Reflecting on My Role(s) as an Instructor

Posted: November 14, 2011 in Uncategorized
Tags: , ,

I wasn’t able to attend the session presented by Stephen Downes and hosted by Dave Cormier on Nov. 8th, but watched the recorded session today. I must say that since watching Stephen’s presentation I have done a significant amount of thinking about my current roles and the roles I have played as an educator.  I found myself in an almost constant state of reflection as I watched the session. I appreciated how each slide of Stephen’s presentation challenged the class to respond and that the majority of discussion centered around comments from the class.  At the start of the presentation, Stephen said that “to learn is to become something you weren’t before” and after this session I can say that this is true. Before today, I was able to recognize that I had some knowledge about the roles Stephen discussed. In spite of my prior knowledge of these roles, I “learned” or at least started to have a deeper understanding of my place in each. More specifically as an educator working in a networked world.

Before I share some of my thoughts on this session, I’ll share this link that provides some basic information about networked learning. I found this information to be useful as I work my way through the many web tools we can use to connect and learn.

What roles have I played? As a teacher and administrator, I think that in some way or another I have experienced the roles Stephen described in the session. The comments and feedback from the class provided me with some new perspectives, ideas and knowledge that I didn’t have before today. I enjoyed the participatory nature of the session and the metacognitive effect that the information had on me. I have always wanted to use the word “metacognition” in a space such as this blog. 🙂

What roles suit me? As I look at the list of 23 roles that were presented, I can’t help but feel overwhelmed at the prospect of trying to be all things to the students, families and staff that I serve. Impossible? No. Challenging? Very much so! In my opinion, I can look at the roles Stephen presented as well as other roles (i.e.) the cheerleader mentioned in the chat room, and do my best to identify the areas I am proficient in. With that knowledge I am better equipped to work with and identify the strengths of my team who can in turn work  collaboratively toward the fulfillment of the many roles required of our profession.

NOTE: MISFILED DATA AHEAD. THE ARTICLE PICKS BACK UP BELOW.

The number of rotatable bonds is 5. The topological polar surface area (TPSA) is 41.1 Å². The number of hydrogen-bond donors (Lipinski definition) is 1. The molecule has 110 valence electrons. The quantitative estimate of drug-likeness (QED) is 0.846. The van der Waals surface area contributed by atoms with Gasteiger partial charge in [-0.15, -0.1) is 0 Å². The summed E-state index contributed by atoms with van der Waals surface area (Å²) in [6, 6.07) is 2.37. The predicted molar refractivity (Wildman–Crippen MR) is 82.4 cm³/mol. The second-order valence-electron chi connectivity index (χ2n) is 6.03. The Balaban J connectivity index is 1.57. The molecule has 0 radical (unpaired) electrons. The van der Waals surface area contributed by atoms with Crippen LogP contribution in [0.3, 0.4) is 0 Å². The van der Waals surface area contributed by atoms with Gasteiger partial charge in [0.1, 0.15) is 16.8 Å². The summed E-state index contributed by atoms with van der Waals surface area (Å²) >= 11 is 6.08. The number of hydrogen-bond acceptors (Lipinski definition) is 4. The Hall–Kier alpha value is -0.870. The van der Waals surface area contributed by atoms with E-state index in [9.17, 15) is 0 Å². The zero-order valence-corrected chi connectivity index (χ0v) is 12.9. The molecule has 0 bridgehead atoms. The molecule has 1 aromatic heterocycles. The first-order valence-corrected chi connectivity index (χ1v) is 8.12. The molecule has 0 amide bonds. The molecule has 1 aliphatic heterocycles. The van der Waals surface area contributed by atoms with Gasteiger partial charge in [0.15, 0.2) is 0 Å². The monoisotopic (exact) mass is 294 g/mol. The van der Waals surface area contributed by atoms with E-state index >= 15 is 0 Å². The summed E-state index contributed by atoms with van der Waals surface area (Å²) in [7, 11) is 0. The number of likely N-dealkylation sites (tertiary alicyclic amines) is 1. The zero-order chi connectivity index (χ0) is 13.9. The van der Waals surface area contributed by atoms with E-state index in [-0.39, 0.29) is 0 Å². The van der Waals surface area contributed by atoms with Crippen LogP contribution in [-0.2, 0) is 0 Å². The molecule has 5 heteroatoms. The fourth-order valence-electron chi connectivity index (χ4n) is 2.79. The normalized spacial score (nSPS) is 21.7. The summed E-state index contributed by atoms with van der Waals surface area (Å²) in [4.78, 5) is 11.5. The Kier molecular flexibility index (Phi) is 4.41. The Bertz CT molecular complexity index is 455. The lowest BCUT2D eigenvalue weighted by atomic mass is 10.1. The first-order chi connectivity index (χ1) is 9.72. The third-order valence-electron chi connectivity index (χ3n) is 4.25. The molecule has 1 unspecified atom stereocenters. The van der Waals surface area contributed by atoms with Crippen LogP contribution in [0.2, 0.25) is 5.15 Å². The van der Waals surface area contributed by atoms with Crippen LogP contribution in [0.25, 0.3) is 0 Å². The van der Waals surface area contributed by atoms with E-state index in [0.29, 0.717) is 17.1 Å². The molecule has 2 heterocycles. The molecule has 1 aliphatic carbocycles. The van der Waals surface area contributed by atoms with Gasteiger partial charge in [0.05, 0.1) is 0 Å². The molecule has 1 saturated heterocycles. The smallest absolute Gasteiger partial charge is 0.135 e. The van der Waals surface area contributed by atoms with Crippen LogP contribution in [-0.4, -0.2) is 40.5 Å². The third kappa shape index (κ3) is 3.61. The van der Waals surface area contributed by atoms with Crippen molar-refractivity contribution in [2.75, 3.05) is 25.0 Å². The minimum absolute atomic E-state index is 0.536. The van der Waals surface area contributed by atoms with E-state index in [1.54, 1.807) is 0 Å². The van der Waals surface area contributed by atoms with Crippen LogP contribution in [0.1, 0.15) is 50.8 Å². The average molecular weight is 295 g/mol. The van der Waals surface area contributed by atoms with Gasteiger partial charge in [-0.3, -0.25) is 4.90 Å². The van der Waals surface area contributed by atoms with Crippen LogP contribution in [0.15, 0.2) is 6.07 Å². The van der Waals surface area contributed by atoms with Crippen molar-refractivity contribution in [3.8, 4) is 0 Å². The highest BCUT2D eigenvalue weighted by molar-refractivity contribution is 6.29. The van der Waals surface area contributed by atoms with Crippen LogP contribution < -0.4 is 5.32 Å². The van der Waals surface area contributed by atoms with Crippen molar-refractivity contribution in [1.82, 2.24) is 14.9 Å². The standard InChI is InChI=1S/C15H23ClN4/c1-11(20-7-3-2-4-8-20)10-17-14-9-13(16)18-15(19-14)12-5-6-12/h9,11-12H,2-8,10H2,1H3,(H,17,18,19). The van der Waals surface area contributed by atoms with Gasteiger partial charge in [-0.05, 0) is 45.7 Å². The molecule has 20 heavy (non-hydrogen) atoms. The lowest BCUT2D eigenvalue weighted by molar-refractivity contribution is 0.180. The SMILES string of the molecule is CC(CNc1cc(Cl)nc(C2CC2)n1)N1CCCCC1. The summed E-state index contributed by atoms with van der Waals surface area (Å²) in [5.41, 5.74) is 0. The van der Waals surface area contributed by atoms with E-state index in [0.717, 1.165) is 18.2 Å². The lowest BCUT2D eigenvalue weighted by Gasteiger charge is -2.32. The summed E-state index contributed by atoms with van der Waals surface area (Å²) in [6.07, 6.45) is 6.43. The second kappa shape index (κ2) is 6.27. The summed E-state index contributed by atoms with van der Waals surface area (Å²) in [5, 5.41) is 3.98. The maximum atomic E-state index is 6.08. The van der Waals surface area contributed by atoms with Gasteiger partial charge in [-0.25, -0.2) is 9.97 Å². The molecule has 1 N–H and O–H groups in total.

At the end of the session I appreciated the chat room discussion regarding the realistic (or unrealistic) expectations of educators and the many roles we are expected to fill. Where is the balance and how long can we meet the many demands of these ever increasing roles? How can our current education system support these roles if they are to indeed become more specialized as Stephen suggests?

I am educator in a networked world. My role has changed and will continue to do so. How will we adapt so that we can facilitate student learning in world 2.0? As usual with this course, an extremely thought provoking session.

Have a great week!  To all of you working on report cards, good luck!

Advertisements
Comments
  1. I was thinking of these 23 possible roles (and many others that have shown in up in #eci831 blogs) and was thinking about how little these are understood in any preservice teaching program. We prescribe rather specific roles to teachers, and really don’t allow for some of these flexibilities – what I think are the true realities of being a teacher (as you know).

    This has to change. I think we have to facilitate more of these possibilities early in the career of teachers.

  2. […] Reflecting on My Role(s) as an Instructor Archives […]

Leave a Reply

Fill in your details below or click an icon to log in:

WordPress.com Logo

You are commenting using your WordPress.com account. Log Out / Change )

Twitter picture

You are commenting using your Twitter account. Log Out / Change )

Facebook photo

You are commenting using your Facebook account. Log Out / Change )

Google+ photo

You are commenting using your Google+ account. Log Out / Change )

Connecting to %s